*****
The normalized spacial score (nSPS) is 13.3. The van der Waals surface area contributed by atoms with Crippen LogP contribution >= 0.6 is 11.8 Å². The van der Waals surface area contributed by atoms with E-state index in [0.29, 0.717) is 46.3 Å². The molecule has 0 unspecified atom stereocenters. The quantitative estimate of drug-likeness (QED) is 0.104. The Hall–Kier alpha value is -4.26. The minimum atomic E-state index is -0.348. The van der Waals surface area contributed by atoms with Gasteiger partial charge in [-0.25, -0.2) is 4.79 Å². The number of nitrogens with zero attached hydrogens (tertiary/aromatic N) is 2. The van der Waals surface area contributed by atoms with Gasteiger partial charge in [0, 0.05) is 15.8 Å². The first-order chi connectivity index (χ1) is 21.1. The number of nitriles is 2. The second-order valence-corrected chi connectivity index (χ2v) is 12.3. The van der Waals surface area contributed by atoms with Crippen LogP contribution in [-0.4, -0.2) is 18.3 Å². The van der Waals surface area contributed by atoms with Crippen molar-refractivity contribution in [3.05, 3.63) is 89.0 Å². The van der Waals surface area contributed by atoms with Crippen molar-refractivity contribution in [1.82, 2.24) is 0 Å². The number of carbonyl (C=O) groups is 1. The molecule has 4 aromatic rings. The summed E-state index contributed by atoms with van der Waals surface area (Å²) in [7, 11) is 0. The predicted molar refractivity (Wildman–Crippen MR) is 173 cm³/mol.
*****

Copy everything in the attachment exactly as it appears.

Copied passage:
The normalized spacial score (nSPS) is 13.3. The van der Waals surface area contributed by atoms with Crippen LogP contribution >= 0.6 is 11.8 Å². The van der Waals surface area contributed by atoms with E-state index in [0.29, 0.717) is 46.3 Å². The molecule has 0 unspecified atom stereocenters. The quantitative estimate of drug-likeness (QED) is 0.104. The Hall–Kier alpha value is -4.26. The minimum atomic E-state index is -0.348. The van der Waals surface area contributed by atoms with Gasteiger partial charge in [-0.25, -0.2) is 4.79 Å². The number of nitrogens with zero attached hydrogens (tertiary/aromatic N) is 2. The van der Waals surface area contributed by atoms with Gasteiger partial charge in [0, 0.05) is 15.8 Å². The first-order chi connectivity index (χ1) is 21.1. The number of nitriles is 2. The second-order valence-corrected chi connectivity index (χ2v) is 12.3. The van der Waals surface area contributed by atoms with Crippen LogP contribution in [-0.4, -0.2) is 18.3 Å². The van der Waals surface area contributed by atoms with Crippen molar-refractivity contribution in [3.05, 3.63) is 89.0 Å². The van der Waals surface area contributed by atoms with Crippen molar-refractivity contribution in [1.82, 2.24) is 0 Å². The number of carbonyl (C=O) groups is 1. The molecule has 4 aromatic rings. The summed E-state index contributed by atoms with van der Waals surface area (Å²) in [7, 11) is 0. The predicted molar refractivity (Wildman–Crippen MR) is 173 cm³/mol.